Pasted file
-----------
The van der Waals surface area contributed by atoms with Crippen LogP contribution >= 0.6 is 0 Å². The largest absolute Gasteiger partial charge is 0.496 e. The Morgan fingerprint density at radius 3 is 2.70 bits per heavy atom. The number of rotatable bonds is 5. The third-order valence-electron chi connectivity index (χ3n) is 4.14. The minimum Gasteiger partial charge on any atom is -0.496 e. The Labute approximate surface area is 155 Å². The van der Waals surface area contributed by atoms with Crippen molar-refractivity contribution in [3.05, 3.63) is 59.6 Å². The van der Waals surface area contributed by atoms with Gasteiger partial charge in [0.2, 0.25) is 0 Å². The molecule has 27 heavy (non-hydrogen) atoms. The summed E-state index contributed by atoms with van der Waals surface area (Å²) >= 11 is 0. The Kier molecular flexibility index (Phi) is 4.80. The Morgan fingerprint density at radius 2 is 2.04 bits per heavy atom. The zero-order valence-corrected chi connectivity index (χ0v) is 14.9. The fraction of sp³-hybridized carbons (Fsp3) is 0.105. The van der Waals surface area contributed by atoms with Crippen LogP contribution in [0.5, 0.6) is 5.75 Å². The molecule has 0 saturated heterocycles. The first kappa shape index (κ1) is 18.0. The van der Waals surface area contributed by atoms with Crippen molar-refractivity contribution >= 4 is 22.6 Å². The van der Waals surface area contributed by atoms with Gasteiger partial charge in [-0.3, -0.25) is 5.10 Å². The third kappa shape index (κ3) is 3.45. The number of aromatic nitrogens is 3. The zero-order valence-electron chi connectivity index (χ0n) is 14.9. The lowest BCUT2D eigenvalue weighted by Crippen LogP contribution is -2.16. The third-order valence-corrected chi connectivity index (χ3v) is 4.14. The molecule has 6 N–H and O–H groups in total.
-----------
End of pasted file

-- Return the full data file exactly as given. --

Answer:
The van der Waals surface area contributed by atoms with Crippen LogP contribution >= 0.6 is 0 Å². The largest absolute Gasteiger partial charge is 0.496 e. The Morgan fingerprint density at radius 3 is 2.70 bits per heavy atom. The number of rotatable bonds is 5. The third-order valence-electron chi connectivity index (χ3n) is 4.14. The minimum Gasteiger partial charge on any atom is -0.496 e. The Labute approximate surface area is 155 Å². The van der Waals surface area contributed by atoms with Crippen molar-refractivity contribution in [3.05, 3.63) is 59.6 Å². The van der Waals surface area contributed by atoms with Gasteiger partial charge in [0.2, 0.25) is 0 Å². The molecule has 27 heavy (non-hydrogen) atoms. The summed E-state index contributed by atoms with van der Waals surface area (Å²) >= 11 is 0. The Kier molecular flexibility index (Phi) is 4.80. The Morgan fingerprint density at radius 2 is 2.04 bits per heavy atom. The zero-order valence-corrected chi connectivity index (χ0v) is 14.9. The fraction of sp³-hybridized carbons (Fsp3) is 0.105. The van der Waals surface area contributed by atoms with Crippen LogP contribution in [0.5, 0.6) is 5.75 Å². The molecule has 0 saturated heterocycles. The first kappa shape index (κ1) is 18.0. The van der Waals surface area contributed by atoms with Crippen molar-refractivity contribution >= 4 is 22.6 Å². The van der Waals surface area contributed by atoms with Gasteiger partial charge in [-0.3, -0.25) is 5.10 Å². The third kappa shape index (κ3) is 3.45. The number of aromatic nitrogens is 3. The zero-order valence-electron chi connectivity index (χ0n) is 14.9. The lowest BCUT2D eigenvalue weighted by Crippen LogP contribution is -2.16. The third-order valence-corrected chi connectivity index (χ3v) is 4.14. The molecule has 6 N–H and O–H groups in total.